FOR IMMEDIATE RELEASE
Feminist Coalition Féministe (FCF) Statement on Mass Killing in Nova Scotia
Immediately following the mass murders in Nova Scotia our membership joined with feminists throughout Canada who quickly identified this as a situation that had tell-tale signs of misogynist male violence. As events have unfolded we scoured media coverage for evidence of what had taken place. When media failed to ask pointed questions to the RCMP regarding whether these attacks began with violence against a particular woman in an intimate relationship with the killer, our frustration grew. We began writing to media outlets calling out this failure and challenging them to recognize that just as the RCMP’s actions will be scrutinized in the wake of these events, so too will the media’s.
We were disappointed to see only two questions asked about male violence against women at RCMP press conferences, one regarding the nature of the relationship between the suspect and the victims (domestic or neighbours), which the RCMP quickly reframed to ‘known to’ and ‘not known to’ the accused, emptying it of any possible information regarding his relationship with the woman who was the original target of his violence. The second asked directly if the shooter’s spouse or partner was involved and whether she was deceased, to which the RCMP responded it was too early to say. In fact, they had known since very early Sunday morning that she had been her partner’s first victim and that she had escaped his captivity and had emerged from the forest after hiding from him throughout the night. She provided critical information that he was driving a fourth mock RCMP vehicle and was wearing a police uniform.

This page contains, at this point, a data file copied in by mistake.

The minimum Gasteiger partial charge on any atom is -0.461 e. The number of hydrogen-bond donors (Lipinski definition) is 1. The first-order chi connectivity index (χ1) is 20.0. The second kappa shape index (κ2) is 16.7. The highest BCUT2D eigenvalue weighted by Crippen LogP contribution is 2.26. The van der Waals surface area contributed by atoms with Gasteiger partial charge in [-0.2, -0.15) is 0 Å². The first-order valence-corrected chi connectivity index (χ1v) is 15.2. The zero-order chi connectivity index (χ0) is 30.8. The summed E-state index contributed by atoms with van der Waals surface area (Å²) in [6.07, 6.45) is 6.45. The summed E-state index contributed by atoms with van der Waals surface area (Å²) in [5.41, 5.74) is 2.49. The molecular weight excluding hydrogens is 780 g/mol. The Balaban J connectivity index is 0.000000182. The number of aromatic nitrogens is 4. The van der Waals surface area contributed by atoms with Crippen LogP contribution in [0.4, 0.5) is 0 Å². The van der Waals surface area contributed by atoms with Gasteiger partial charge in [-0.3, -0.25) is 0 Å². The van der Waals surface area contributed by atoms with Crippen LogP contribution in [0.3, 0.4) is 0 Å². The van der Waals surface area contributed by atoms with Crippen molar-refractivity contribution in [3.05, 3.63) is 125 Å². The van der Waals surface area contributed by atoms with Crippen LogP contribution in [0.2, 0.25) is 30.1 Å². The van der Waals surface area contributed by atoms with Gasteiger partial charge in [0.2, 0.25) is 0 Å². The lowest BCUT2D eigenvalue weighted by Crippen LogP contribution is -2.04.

We are all shocked by the virulent and incredibly lethal violence unleashed by this one particular man, but we shouldn’t be. 87,000 intentional homicides of women occur worldwide annually, 34% of those, or 30,000 are women killed by intimate partners. That’s 82 women per day every day killed worldwide by intimate partners. Another 137 per day are killed by members of their own families. In Canada, 67 women were killed by current and former partners in 2018 and another 31 women were killed by other members of their families. The carnage is enormous. Women have been experiencing their own pandemic around the world that has not received nearly the attention COVID-19 has received.
What is relatively unusual is for misogynist violent men to unleash their violence on others besides their intimate partners and children, though it seems to be becoming an increasing trend notable in several other mass killings in Canada in recent times. That these events took place during a pandemic which has seen an unprecedented worldwide response resulting in an extended lock-down, presents an opportunity for us to think deeply about how we can turn these horrific events into a legacy and a turning point, where we finally take seriously the very real prospect of ending this needless, destructive violence.